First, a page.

The plan was set. A 2.2 mile swim across the Severn River would serve as the final test and leg of the event for the three friends. 

Nick Manis (left) said the inspiration behind his long endurance challenge was the seven-hour brain surgery his uncle (right) had to undergo last summer. (Photo courtesy of Nick Manis)


The Day of

When Sunday morning showed up, Manis hopped out of bed bright and early, hitting the trail at 4:30 am. Headlamps lighting the way, he began what was the longest run of his life, a grueling 26.2 miles, elevation and all. 

“I’d never run over 15 miles in my life. So once I hit that 12-15 mile mark, my body really started to ache and get sore, but in the back of my mind—or I guess front of my mind—I knew what I was running for. Whether I was running, walking or even crawling, I was going to finish,” Manis reflected.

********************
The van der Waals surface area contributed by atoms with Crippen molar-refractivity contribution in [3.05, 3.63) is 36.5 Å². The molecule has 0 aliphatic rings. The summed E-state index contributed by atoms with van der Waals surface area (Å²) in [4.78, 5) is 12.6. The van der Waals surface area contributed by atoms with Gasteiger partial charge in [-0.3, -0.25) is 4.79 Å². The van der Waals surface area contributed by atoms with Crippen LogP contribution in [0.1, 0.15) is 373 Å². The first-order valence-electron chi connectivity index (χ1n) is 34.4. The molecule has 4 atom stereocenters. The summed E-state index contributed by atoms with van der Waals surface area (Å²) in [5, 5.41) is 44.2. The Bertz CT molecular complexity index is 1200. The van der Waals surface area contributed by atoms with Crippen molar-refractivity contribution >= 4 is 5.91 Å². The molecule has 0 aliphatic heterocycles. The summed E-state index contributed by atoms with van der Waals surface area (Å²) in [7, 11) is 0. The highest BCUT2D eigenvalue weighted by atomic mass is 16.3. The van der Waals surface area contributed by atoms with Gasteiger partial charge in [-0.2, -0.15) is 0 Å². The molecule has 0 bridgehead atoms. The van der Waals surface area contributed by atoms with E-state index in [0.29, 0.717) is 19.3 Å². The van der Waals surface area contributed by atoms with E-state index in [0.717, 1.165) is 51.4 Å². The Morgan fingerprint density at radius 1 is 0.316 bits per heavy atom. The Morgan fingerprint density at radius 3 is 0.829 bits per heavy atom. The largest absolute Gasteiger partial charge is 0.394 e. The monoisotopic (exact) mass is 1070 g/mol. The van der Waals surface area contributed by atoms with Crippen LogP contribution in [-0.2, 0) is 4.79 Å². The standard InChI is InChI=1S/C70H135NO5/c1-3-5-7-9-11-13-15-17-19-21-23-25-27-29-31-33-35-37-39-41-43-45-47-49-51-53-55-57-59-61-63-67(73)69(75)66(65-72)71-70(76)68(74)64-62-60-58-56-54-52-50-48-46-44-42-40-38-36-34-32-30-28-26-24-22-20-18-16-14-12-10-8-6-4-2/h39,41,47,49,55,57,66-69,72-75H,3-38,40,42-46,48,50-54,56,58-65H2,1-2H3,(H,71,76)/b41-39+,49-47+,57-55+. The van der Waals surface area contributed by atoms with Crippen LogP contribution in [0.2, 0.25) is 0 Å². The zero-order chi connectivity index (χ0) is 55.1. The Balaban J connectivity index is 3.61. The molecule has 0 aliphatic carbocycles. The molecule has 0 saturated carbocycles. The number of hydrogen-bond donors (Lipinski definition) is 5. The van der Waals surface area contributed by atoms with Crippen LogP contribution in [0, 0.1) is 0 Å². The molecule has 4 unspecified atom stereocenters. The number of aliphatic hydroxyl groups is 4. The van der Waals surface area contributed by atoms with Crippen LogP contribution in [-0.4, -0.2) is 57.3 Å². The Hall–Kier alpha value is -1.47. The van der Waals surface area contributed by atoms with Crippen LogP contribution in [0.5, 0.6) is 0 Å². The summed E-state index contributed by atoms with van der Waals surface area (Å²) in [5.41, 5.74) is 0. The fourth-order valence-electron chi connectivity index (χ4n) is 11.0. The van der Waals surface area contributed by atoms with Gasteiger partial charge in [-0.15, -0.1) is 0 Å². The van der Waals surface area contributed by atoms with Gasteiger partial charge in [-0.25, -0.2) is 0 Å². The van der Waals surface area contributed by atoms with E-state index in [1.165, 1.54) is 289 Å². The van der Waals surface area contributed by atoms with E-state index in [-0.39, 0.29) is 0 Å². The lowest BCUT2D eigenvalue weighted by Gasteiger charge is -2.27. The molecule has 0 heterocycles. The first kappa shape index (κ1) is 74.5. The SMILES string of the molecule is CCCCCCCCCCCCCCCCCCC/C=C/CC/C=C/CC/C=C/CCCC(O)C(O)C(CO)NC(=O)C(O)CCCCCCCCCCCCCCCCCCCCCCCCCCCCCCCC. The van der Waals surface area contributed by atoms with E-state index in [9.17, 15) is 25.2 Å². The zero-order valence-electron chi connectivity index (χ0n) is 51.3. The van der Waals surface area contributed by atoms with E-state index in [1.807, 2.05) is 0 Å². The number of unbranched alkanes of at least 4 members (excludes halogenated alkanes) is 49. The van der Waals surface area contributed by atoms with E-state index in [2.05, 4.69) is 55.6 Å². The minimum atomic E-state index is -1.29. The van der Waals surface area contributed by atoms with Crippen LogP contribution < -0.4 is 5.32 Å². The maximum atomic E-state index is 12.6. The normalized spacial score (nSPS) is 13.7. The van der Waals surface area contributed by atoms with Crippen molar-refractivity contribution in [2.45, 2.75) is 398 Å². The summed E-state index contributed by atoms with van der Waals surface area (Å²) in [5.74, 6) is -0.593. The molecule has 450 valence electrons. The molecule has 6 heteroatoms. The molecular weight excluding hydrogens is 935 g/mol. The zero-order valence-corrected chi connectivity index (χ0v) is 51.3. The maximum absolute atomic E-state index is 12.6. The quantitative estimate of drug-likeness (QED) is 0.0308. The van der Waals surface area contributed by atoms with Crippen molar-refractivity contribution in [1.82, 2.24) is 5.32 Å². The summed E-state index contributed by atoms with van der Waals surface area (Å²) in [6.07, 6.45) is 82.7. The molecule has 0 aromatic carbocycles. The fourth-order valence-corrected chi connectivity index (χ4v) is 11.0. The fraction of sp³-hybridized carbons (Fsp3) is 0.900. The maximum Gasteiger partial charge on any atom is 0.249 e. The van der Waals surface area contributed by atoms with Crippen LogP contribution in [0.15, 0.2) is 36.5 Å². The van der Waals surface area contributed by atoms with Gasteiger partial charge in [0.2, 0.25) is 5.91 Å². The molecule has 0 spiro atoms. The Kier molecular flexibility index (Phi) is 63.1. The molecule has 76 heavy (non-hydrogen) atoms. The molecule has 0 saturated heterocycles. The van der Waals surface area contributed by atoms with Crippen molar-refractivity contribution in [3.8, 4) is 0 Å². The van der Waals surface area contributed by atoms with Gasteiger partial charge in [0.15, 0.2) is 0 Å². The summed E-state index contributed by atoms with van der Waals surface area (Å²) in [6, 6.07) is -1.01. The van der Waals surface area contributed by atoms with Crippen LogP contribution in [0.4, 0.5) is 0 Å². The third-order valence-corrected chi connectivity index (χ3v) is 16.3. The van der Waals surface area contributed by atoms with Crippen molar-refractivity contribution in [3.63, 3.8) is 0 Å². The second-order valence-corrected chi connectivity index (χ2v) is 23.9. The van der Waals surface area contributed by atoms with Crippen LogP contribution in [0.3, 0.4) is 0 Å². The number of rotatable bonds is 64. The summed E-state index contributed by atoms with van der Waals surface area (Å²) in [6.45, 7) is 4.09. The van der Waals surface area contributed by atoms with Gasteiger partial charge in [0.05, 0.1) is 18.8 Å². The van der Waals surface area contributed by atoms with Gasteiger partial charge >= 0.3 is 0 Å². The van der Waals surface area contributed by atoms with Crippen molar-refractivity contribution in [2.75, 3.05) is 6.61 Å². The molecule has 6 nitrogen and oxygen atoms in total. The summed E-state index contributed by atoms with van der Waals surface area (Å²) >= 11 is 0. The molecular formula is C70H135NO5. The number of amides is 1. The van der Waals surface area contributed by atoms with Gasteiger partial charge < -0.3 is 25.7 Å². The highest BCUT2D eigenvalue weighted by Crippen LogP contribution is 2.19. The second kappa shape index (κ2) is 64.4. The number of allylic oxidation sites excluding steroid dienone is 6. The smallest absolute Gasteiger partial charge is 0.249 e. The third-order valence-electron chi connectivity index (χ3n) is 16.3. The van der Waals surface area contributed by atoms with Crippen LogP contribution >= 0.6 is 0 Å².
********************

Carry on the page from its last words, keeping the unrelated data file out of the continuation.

“Not finishing, it just wasn’t an option. It helped that I had LJ and Nick with me, but I was going to finish for my uncle. It was important to show him that people were pulling for and supporting him.”

As Manis and company finished the run, they hopped in a van and drove over to Sherwood Forest Community Pier where the swim would begin. Pulling up to the Pier, Nick was greeted with a surprise: his uncle Brian, along with several others. 

“It gave me chills seeing him on the pier before the swim,” Manis said. “Kind of surreal to have him there and it just reinforced why I was doing this. It was something special.”

Geared up in a wetsuit, Manis dove in the Severn River for a 2.2-mile swim—although if you ask Manis, it was closer to three miles. An hour and a half after diving in, Manis, Urie and Brozowski climbed out of the Severn River in front of approximately 15 cheering friends and family at around 1:30pm.